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Band of Brothers: Screaming Eagles» Forums » Rules

Subject: Losing concealment during OpFire rss

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Funkyfresh Cecil Swadling
Canada
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Let me know if this is the right interpretation:

I move a concealed unit next to an enemy concealed unit who is not in melee.

Normally, having two opposing adjacent counters would make them both lose concealment (moving unit first)

But, the non-moving unit wants to do Op Fire on the moving unit. Rule 15 bullet point 2 says that it must "survive all fire in that hex before it affects... Concealment"

Does that a) refer to it causing the non-moving unit to lose concealment, or is it b) referring to the moving unit not losing concealment until after all fire in the hex is complete.

That is:
a) the moving unit loses concealment the moment it moves adjacent to an enemy
or
b) the moving unit maintains concealment until all OpFire against is over


I lean towards a), but the phrasing "affects... Concealment" sseems a bit ambiguous to me

If it were phrased "must survive all fire in that hex before it affects the Concealment of enemy units", I would understand it immediately.



 
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Rusty McFisticuffs
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Arcata
California
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funkyfreshcecil wrote:
Does that a) refer to it causing the non-moving unit to lose concealment

Yeah, that's the way I read it. Regardless of whether the moving unit is concealed, it has to survive moving adjacent to the stationary unit before the stationary unit loses concealment.

However:

funkyfreshcecil wrote:
That is:
a) the moving unit loses concealment the moment it moves adjacent to an enemy
or
b) the moving unit maintains concealment until all OpFire against is over

I think the concealment of the moving unit is a separate issue, and I think A is the right interpretation.

So:
1. Moving unit moves adjacent, and loses concealment
2. OpFire on the moving unit happens (if the now-adjacent stationary unit fires, of course it loses its own concealment immediately)
3. If the moving unit survives, the adjacent non-moving unit loses its concealment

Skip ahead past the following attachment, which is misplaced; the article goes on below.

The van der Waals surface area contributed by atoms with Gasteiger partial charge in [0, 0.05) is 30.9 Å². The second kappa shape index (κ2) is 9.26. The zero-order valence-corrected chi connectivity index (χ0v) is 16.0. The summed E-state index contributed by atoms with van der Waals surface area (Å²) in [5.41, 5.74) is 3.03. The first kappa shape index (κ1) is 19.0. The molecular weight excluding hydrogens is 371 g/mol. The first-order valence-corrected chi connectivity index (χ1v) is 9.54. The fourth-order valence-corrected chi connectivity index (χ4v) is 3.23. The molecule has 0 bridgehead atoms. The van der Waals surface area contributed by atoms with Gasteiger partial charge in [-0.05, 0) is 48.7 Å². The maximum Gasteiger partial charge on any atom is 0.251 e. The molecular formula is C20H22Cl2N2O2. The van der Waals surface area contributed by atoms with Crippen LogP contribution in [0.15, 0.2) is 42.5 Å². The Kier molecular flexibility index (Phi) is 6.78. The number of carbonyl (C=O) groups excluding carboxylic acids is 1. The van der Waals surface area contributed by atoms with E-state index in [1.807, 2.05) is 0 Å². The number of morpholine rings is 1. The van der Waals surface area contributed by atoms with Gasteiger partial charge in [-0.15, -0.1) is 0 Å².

Make sense?
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Rolland Beach
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Viroqua
Wisconsin
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a.)

And the unit executing OpFire removes its concealment by firing.
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Thomas Chipman
United States
Zephyrhills
Florida
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the moving unit loses concealment when it moves adjacent to an enemy unit; however, the part of the bullet you're referring to applies in a situation where a unit might receive op fire when it moves adjacent to a concealed unit. the "it" in the second bullet refers to the moving unit; the moving unit does not affect the concealment of the adjacent unit (or decoy) unless the moving unit manages to survive all fire attacks against it. for example, if the moving unit was eliminated by op fire, the unit it had moved adjacent to would remain concealed.

in your example the unit performing the op fire also happens to be the concealed unit being moved adjacent to and it would lose its concealment not because another unit was moving adjacent, but because it is firing, as per the 4th bullet of section 15.0

so the end result in your example would be that both units lose concealment

edit: for clarity, explicitly mentioning when/why each unit loses concealment
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Funkyfresh Cecil Swadling
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Thanks guys. That's what I suspected.
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